BAME and LGBTQ+ youths have a higher risk of online harm


Research finds that young people from minority groups are more likely to be exposed to, and experience, harmful material online

The online world is a staple part of most of our lives, and that’s especially true for young people. But while the online sphere can host a plethora of really positive things including connection, knowledge, and entertainment, there is another side that can be potentially harmful.

In a study from the University of Surrey, researchers found that young people from minority groups – such as those from Black, Asian, minority ethnic backgrounds, and LGBTQ+ youths – were more at risk of encountering this content, and being exposed to online harm, than their white, heterosexual, and cisgender counterparts.

The researchers looked at a series of focus groups, with participants aged between 12 and 16 years old. These groups were then shown a display of words relating to risks and harm online, and were asked for their reactions. They then went on to discuss how different issues that they experienced played out online, the actions they took to deal with them, and their views on digital safety education.

What they found was that a substantial number of young people had encountered or experienced sexist, racist, homophobic, and transphobic content, and young women were at a heightened risk of being targeted with unwanted sexual content, as well as being more likley to experience a negative impact from their time online, such as feeling dissatisfied with their body image.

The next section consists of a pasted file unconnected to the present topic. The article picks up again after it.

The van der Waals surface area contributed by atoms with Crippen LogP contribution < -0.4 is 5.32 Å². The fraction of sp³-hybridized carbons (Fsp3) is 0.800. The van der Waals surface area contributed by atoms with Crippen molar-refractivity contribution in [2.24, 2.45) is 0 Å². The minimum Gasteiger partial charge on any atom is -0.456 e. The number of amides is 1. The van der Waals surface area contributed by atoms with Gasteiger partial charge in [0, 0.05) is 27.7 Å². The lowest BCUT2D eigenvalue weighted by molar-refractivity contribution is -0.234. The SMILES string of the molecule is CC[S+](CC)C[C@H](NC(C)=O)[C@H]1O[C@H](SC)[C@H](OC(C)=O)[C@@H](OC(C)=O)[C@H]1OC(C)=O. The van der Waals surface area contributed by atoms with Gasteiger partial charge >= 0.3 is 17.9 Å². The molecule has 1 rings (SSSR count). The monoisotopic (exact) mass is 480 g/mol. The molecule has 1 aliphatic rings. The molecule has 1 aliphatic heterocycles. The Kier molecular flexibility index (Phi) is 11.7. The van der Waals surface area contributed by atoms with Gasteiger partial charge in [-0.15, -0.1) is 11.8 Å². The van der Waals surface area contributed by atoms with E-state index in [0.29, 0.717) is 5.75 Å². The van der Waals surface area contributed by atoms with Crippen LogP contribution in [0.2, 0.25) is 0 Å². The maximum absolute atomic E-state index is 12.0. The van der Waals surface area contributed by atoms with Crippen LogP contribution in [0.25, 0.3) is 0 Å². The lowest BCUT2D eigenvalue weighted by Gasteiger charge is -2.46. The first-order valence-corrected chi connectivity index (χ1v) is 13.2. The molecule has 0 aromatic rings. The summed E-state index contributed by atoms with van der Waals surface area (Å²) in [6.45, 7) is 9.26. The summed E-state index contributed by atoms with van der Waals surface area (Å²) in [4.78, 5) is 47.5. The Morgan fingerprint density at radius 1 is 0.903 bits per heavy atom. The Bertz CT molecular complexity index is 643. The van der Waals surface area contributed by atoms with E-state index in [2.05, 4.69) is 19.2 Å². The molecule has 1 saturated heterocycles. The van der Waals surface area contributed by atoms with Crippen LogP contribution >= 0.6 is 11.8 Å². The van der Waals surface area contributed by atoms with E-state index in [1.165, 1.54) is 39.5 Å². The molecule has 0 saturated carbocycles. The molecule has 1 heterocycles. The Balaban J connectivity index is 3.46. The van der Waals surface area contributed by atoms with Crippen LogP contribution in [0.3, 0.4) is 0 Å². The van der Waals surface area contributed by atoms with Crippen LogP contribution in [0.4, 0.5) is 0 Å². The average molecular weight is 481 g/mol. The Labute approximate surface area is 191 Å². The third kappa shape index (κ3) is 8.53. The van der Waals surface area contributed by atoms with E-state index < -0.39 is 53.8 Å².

“Our research makes clear that we must work with young people – particularly those from minority backgrounds – to identify and develop solutions that effectively prevent online harms,” said Dr Emily Setty, co-author of the study and lecturer in criminology at the University of Surrey.

“A one-size-fits-all approach to minimising harm can’t hope to tackle the discrimination that seems to be hard-wired into young people’s online experiences. While young people were familiar with technical solutions to combat these risks, such as blocking and reporting accounts, our research highlighted that digital safety education is needed to help them develop critical understanding around these issues.”

As tech companies continue to face pressure to make the platforms safer, the strategies to do so are still relatively unknown. It’s something that Emma Roberson, co-founder of the online safety organisation Digital Awareness UK, is familiar with.

“This research resonates with the conversations our organisation is having with young people about topics such as online hate speech, which they are experiencing at alarming rates,” she says. “Much awareness and progress has come about as a result of big social movements which have played out online, such as racism in football or sexual harassment, as seen with Everyone’s Invited.

“However, at a time when discussions about topics such as race, identity and sexuality are being debated and spotlighted online, we must remember that young people are also experiencing unprecedented amounts of racism, sexism, homophobia and transphobia online. This only highlights the pressing need for educators, parents and carers to get the support they require to help young people manage these challenges, and for policymakers and tech companies to help make online spaces as inclusive and safe as possible.”

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